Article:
Posts Tagged ‘child abuse’

Law enforcement and prosecution roundup

December 30 roundup

Medical roundup

  • Talking back to the “malpractice litigation is no big deal, docs should grin and bear it” theorists [David Sack, ACP via White Coat] “Worst states for medical malpractice risk” [White Coat]
  • Jury awards $25 million against hospital that didn’t file abuse report after boy came in with broken wrist [Fayetteville, N.C. Observer]
  • “Doctors Question Disability Decisions as Agency Moves to Speed Up Process” [WSJ via Walter Russell Mead]
  • New “Federalist Society equivalents” in medicine (Benjamin Rush Society), business, foreign affairs [John J. Miller, Philanthropy]
  • Fieger wins $144 million verdict blaming hospital for newborn’s cerebral palsy [suburban Detroit Tribune]
  • Feds force birth control coverage on Catholic organizations, and free association suffers [Roger Pilon, Cato]
  • Phone call from doc to patient’s home did not establish subsequent jurisdiction to sue there [Madison County Record] NY steps up program to streamline courts’ handling of med-mal claims [WSJ]

June 23 roundup

May 20 roundup

Shaken-baby syndrome: the doubts

In dozens of prosecutions each year, parents or caregivers are charged after infants who died under their care have been found to display supposedly infallible indicators of abuse — in particular, subdural and retinal hemorrhage with brain swelling. Many convicted defendants stoutly maintain their innocence all along; others are sent to prison on the basis of equivocal “confessions”. Even when (as is common) there is no pattern of previous child abuse, it often happens that authorities remove other children from an alleged abuser’s home as legal action proceeds. Has the hope of using cutting-edge forensics to identify abusers wound up leading the authorities and courts to inflict new injustices? [Emily Bazelon, New York Times Magazine] More: Balko.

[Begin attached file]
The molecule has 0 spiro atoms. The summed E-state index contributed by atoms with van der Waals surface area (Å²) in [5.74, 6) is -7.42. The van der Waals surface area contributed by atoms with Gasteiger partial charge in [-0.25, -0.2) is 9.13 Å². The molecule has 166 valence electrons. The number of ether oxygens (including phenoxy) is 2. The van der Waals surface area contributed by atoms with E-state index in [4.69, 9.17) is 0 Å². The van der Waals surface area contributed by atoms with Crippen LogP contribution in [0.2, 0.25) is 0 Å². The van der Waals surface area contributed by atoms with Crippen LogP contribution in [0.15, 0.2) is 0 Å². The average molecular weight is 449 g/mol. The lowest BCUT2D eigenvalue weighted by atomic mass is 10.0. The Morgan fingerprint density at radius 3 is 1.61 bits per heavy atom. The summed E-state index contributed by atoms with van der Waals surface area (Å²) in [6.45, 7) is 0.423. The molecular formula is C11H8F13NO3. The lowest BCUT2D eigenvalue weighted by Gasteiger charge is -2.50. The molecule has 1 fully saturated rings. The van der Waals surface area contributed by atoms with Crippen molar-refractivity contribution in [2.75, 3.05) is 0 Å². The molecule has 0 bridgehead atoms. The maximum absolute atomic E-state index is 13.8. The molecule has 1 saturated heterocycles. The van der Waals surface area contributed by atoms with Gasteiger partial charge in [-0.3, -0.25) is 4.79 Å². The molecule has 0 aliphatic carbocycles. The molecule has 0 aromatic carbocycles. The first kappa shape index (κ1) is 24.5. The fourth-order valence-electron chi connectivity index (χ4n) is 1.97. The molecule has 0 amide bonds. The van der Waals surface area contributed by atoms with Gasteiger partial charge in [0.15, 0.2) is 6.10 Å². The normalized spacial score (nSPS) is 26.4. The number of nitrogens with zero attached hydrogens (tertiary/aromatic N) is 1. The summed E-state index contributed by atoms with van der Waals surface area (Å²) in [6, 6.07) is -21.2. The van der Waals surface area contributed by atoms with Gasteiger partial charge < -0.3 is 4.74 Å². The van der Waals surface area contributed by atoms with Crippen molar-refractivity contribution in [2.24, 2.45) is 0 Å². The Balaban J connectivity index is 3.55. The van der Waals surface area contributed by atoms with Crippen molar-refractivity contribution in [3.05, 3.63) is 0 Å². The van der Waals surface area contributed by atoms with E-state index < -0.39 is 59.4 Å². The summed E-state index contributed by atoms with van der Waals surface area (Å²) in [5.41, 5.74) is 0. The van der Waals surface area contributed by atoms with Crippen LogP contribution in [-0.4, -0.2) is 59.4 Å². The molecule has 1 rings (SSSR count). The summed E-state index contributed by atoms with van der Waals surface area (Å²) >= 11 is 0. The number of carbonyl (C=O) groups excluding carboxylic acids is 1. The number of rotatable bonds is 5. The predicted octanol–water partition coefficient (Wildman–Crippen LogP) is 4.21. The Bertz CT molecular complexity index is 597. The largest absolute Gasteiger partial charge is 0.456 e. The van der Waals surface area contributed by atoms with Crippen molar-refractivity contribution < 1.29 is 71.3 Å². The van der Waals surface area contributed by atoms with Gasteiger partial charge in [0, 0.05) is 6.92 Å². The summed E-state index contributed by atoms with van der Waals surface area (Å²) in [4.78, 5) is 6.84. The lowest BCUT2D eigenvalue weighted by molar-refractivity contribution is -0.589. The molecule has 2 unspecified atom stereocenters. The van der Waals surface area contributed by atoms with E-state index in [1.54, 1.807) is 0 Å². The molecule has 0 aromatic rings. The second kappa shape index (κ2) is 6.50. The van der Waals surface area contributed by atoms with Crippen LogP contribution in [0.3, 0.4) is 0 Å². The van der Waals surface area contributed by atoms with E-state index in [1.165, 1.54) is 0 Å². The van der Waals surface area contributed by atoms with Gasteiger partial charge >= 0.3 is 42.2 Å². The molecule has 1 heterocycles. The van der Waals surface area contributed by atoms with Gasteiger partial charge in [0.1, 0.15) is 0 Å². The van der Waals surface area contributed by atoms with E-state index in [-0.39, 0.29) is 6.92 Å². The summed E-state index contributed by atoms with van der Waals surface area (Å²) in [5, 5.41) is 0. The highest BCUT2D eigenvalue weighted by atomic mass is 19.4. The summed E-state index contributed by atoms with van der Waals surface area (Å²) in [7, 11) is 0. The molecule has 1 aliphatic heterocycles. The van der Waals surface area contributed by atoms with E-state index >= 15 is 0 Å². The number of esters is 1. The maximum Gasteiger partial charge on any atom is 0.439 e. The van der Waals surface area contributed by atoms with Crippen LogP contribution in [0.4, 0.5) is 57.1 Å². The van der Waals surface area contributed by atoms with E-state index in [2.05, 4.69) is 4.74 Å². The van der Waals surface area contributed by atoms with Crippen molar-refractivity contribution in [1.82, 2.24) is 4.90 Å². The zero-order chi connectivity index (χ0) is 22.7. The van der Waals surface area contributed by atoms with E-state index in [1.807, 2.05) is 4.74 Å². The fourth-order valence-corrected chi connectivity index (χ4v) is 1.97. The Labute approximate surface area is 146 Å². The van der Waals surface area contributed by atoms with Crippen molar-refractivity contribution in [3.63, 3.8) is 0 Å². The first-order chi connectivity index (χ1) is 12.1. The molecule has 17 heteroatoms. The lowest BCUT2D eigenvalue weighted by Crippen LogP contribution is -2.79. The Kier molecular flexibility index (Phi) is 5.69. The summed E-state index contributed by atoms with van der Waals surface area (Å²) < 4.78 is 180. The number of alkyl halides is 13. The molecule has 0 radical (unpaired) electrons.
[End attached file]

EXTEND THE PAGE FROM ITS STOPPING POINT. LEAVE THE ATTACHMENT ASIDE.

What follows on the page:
February 2 roundup

  • Many of the best New Jersey sledding slopes are off limits now: “Litigators ruin pretty much everything” [Bainbridge]
  • Granola bar trans-fat lawsuit leaves Russell Jackson unimpressed;
  • “Criminal barbering”: license lapse gets 82-year-old Oregon hair-cutter in legal trouble [Perry]
  • Tomorrow’s economy won’t thrive if municipal authorities strangle innovative businesses where they incubate [Conor Friedersdorf, City Journal]
  • Need to bring property taxes under control? Try litigation reform [NJLRA]
  • Convicted at height of 90s child-abuse prosecution fever, Ohio pair seek to reopen case [Briefcase] More: Balko.
  • Here’s an idea: “Let the shareholders decide if SOX is worth the costs.” [Ribstein]
  • Retired Massachusetts attorney found in possession of stolen art trove [five years ago on Overlawyered] Updates courtesy reader Ronald Stimbert: Legal Blog Watch 2008 (attorney convicted); Cape Cod Times 2010 (paintings returned to owner).

September 28 roundup